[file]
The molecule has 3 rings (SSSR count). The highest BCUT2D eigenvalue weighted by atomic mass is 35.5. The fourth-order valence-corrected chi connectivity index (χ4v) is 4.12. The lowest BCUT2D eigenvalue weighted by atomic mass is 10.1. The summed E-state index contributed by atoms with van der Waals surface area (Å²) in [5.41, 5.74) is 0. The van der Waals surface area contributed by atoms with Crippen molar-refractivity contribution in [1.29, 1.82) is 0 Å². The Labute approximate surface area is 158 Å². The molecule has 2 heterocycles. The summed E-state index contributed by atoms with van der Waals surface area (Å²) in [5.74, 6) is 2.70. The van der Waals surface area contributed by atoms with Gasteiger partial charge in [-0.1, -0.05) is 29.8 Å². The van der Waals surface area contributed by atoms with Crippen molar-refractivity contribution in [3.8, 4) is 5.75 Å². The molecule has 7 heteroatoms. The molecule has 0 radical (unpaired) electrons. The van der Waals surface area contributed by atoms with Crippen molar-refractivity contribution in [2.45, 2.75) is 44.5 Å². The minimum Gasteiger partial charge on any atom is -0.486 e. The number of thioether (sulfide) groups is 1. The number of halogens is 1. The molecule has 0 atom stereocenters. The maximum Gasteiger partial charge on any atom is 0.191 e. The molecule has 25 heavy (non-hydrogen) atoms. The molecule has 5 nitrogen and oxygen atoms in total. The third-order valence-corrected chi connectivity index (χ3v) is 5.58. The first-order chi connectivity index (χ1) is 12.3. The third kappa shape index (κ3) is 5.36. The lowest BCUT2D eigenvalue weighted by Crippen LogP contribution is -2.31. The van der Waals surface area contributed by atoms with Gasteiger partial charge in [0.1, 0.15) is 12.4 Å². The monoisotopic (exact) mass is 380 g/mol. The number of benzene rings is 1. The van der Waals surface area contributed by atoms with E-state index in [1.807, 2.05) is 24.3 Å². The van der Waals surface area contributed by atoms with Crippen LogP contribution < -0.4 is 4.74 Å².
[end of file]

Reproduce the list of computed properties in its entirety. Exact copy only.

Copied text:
The molecule has 3 rings (SSSR count). The highest BCUT2D eigenvalue weighted by atomic mass is 35.5. The fourth-order valence-corrected chi connectivity index (χ4v) is 4.12. The lowest BCUT2D eigenvalue weighted by atomic mass is 10.1. The summed E-state index contributed by atoms with van der Waals surface area (Å²) in [5.41, 5.74) is 0. The van der Waals surface area contributed by atoms with Crippen molar-refractivity contribution in [1.29, 1.82) is 0 Å². The Labute approximate surface area is 158 Å². The molecule has 2 heterocycles. The summed E-state index contributed by atoms with van der Waals surface area (Å²) in [5.74, 6) is 2.70. The van der Waals surface area contributed by atoms with Gasteiger partial charge in [-0.1, -0.05) is 29.8 Å². The van der Waals surface area contributed by atoms with Crippen molar-refractivity contribution in [3.8, 4) is 5.75 Å². The molecule has 7 heteroatoms. The molecule has 0 radical (unpaired) electrons. The van der Waals surface area contributed by atoms with Crippen molar-refractivity contribution in [2.45, 2.75) is 44.5 Å². The minimum Gasteiger partial charge on any atom is -0.486 e. The number of thioether (sulfide) groups is 1. The number of halogens is 1. The molecule has 0 atom stereocenters. The maximum Gasteiger partial charge on any atom is 0.191 e. The molecule has 25 heavy (non-hydrogen) atoms. The molecule has 5 nitrogen and oxygen atoms in total. The third-order valence-corrected chi connectivity index (χ3v) is 5.58. The first-order chi connectivity index (χ1) is 12.3. The third kappa shape index (κ3) is 5.36. The lowest BCUT2D eigenvalue weighted by Crippen LogP contribution is -2.31. The van der Waals surface area contributed by atoms with Gasteiger partial charge in [0.1, 0.15) is 12.4 Å². The monoisotopic (exact) mass is 380 g/mol. The number of benzene rings is 1. The van der Waals surface area contributed by atoms with E-state index in [1.807, 2.05) is 24.3 Å². The van der Waals surface area contributed by atoms with Crippen LogP contribution < -0.4 is 4.74 Å².